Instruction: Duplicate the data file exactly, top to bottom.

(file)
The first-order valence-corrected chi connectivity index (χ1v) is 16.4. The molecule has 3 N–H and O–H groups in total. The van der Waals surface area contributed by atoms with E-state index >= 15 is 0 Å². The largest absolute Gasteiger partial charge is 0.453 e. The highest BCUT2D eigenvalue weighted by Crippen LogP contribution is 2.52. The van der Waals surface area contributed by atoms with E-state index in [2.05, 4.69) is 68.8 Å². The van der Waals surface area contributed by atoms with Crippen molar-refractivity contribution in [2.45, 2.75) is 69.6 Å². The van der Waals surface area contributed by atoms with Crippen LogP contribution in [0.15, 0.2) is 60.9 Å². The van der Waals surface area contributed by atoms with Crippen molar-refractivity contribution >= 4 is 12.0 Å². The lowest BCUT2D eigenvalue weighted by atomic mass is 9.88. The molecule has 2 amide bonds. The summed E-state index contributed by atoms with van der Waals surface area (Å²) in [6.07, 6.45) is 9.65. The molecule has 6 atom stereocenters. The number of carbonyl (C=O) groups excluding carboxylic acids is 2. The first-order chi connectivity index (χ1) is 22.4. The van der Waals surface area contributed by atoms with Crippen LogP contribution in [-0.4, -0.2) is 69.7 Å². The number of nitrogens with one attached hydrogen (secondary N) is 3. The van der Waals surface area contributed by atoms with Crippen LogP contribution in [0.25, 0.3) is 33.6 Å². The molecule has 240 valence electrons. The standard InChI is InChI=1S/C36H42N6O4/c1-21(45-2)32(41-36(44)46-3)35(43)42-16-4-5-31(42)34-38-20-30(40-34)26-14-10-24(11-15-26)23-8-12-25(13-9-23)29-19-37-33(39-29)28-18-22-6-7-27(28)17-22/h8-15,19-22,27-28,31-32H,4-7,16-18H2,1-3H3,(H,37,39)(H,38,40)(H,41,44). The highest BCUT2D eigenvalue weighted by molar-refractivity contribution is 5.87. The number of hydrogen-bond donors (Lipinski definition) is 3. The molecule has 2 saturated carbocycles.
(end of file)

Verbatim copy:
The first-order valence-corrected chi connectivity index (χ1v) is 16.4. The molecule has 3 N–H and O–H groups in total. The van der Waals surface area contributed by atoms with E-state index >= 15 is 0 Å². The largest absolute Gasteiger partial charge is 0.453 e. The highest BCUT2D eigenvalue weighted by Crippen LogP contribution is 2.52. The van der Waals surface area contributed by atoms with E-state index in [2.05, 4.69) is 68.8 Å². The van der Waals surface area contributed by atoms with Crippen molar-refractivity contribution in [2.45, 2.75) is 69.6 Å². The van der Waals surface area contributed by atoms with Crippen LogP contribution in [0.15, 0.2) is 60.9 Å². The van der Waals surface area contributed by atoms with Crippen molar-refractivity contribution >= 4 is 12.0 Å². The lowest BCUT2D eigenvalue weighted by atomic mass is 9.88. The molecule has 2 amide bonds. The summed E-state index contributed by atoms with van der Waals surface area (Å²) in [6.07, 6.45) is 9.65. The molecule has 6 atom stereocenters. The number of carbonyl (C=O) groups excluding carboxylic acids is 2. The first-order chi connectivity index (χ1) is 22.4. The van der Waals surface area contributed by atoms with Crippen LogP contribution in [-0.4, -0.2) is 69.7 Å². The number of nitrogens with one attached hydrogen (secondary N) is 3. The van der Waals surface area contributed by atoms with Crippen LogP contribution in [0.25, 0.3) is 33.6 Å². The molecule has 240 valence electrons. The standard InChI is InChI=1S/C36H42N6O4/c1-21(45-2)32(41-36(44)46-3)35(43)42-16-4-5-31(42)34-38-20-30(40-34)26-14-10-24(11-15-26)23-8-12-25(13-9-23)29-19-37-33(39-29)28-18-22-6-7-27(28)17-22/h8-15,19-22,27-28,31-32H,4-7,16-18H2,1-3H3,(H,37,39)(H,38,40)(H,41,44). The highest BCUT2D eigenvalue weighted by molar-refractivity contribution is 5.87. The number of hydrogen-bond donors (Lipinski definition) is 3. The molecule has 2 saturated carbocycles.